2. Bring Adapters and Converters
Ignorantly, on my first trip to France, I did not bring either which left me to air dry my hair each day and thank goodness the internet wasn’t as big of a life necessity as it is today. As the lesson was quickly learned, I now travel with this adapter from Walkabout Solutions and this converter for my hair dryer. Something to also note, if for some reason you don’t have an adapter for the three prong US cords, don’t worry. The third prong is the grounding peg – which means you don’t need to have a hole for it to go when you’re in a bind. Simply plug the two prongs into the adapter and you’ll be fine.
3. Become Friends with the Metro
Based on horror stories from those who traveled briefly or didn’t grow up or live with regular subway transportation, I was fearful of going “under ground”. And when your French is far from superb, that can help nudge you into not making the attempt.
What I’ve discovered is that the Metro is actually the easiest place to navigate if you know very little French at all because it’s just matching up words and colors and following arrows. Also, I find it a calm respite after walking along the busy streets during the hot weather Paris enjoys in the summer.
While I will be going over in detail later this week how to master the Metro, I will begin by stating that acquiring a Metro map is a must (I picked up this one), download Visit Paris by Metro app (it can be used offline and is free), keep your bag tucked close (pick pocketers take advantage of those who look lost or are unsuspecting – although I’ve never had any problems) and be aware of your surroundings. You’ll be fine. Also, purchase 10 billets (tickets) or a 1, 3, or 5 day Paris pass so all you have to do is slip your ticket into the turnstile and be on your merry way.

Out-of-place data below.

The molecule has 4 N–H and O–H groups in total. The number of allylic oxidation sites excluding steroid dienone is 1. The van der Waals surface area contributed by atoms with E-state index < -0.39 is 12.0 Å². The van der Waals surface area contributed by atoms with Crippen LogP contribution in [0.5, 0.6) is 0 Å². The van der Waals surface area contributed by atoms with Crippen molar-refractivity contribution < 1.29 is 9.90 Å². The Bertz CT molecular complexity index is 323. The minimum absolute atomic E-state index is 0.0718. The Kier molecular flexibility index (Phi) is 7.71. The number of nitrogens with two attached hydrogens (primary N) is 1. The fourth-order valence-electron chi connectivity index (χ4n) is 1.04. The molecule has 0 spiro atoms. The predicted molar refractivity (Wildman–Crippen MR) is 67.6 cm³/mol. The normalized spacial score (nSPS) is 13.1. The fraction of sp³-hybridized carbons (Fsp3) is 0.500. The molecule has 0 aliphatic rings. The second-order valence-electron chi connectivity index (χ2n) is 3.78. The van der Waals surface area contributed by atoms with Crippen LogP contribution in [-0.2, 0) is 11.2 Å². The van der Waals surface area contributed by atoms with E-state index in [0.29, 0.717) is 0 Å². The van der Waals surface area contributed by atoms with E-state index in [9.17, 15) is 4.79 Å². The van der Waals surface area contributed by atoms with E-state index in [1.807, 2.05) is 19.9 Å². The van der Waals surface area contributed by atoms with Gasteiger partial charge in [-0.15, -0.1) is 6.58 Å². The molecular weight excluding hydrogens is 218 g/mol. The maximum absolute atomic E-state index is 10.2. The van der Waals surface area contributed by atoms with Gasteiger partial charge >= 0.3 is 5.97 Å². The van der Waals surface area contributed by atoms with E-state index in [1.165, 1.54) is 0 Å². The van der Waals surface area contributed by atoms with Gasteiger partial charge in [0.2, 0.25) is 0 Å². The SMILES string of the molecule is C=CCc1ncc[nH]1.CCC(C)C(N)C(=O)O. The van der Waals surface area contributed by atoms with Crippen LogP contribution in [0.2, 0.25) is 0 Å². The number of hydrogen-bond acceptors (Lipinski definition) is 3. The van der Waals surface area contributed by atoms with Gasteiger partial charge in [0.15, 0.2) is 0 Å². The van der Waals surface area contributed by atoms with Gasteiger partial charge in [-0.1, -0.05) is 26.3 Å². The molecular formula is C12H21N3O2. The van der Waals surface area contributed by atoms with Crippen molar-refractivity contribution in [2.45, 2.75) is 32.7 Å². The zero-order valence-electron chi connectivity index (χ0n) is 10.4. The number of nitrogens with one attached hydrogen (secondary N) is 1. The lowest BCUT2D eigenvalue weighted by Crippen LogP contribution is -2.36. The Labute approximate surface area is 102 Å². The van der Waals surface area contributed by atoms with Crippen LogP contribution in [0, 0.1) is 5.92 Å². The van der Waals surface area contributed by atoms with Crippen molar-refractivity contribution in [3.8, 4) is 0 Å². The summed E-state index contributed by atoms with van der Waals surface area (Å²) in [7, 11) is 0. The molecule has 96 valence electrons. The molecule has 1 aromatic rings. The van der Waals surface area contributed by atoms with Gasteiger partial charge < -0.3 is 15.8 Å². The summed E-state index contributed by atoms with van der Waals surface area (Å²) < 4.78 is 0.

Note, the ticket stations are inside the metro just as you descend the stairs, and they do accept credit cards.
4. Create an Itinerary, but be Flexible
“Coming [to Paris] has been a wonderful experience, surprising in many respects, one of them being to find how much of an American I am.” -Augustus Saint-Gaudens
It is key to create a list of places you want to visit and then look up the days and hours they are open. Each museum, shop, boulangerie, etc keeps very unique hours. For example, the Louvre is closed on Tuesdays, a favorite boulangerie of my is closed Saturday and Sunday, and often on Mondays you’ll find certain businesses closed. Do your homework, plan your schedule around their schedule as you are visiting their culture, not imposing your culture upon them.
5. Accept Jet Lag Fatigue and Frustration
We forget that we are not infallible, and if you’re like me, traveling for more than 17 hours, when you arrive and it’s mid-day, so some reason you think you’ll be fine. While you should remain awake and go to bed on Paris time, if you do, accept that your emotions, your energy and your perceptions may be a bit skewed. It takes me about two days to get into a regular rhythm, but the key is not to let your mind take the upper hand. If nothing else, such travel is a wonderful reminder of how valuable and necessary quality sleep is for the mind to function at its optimal level.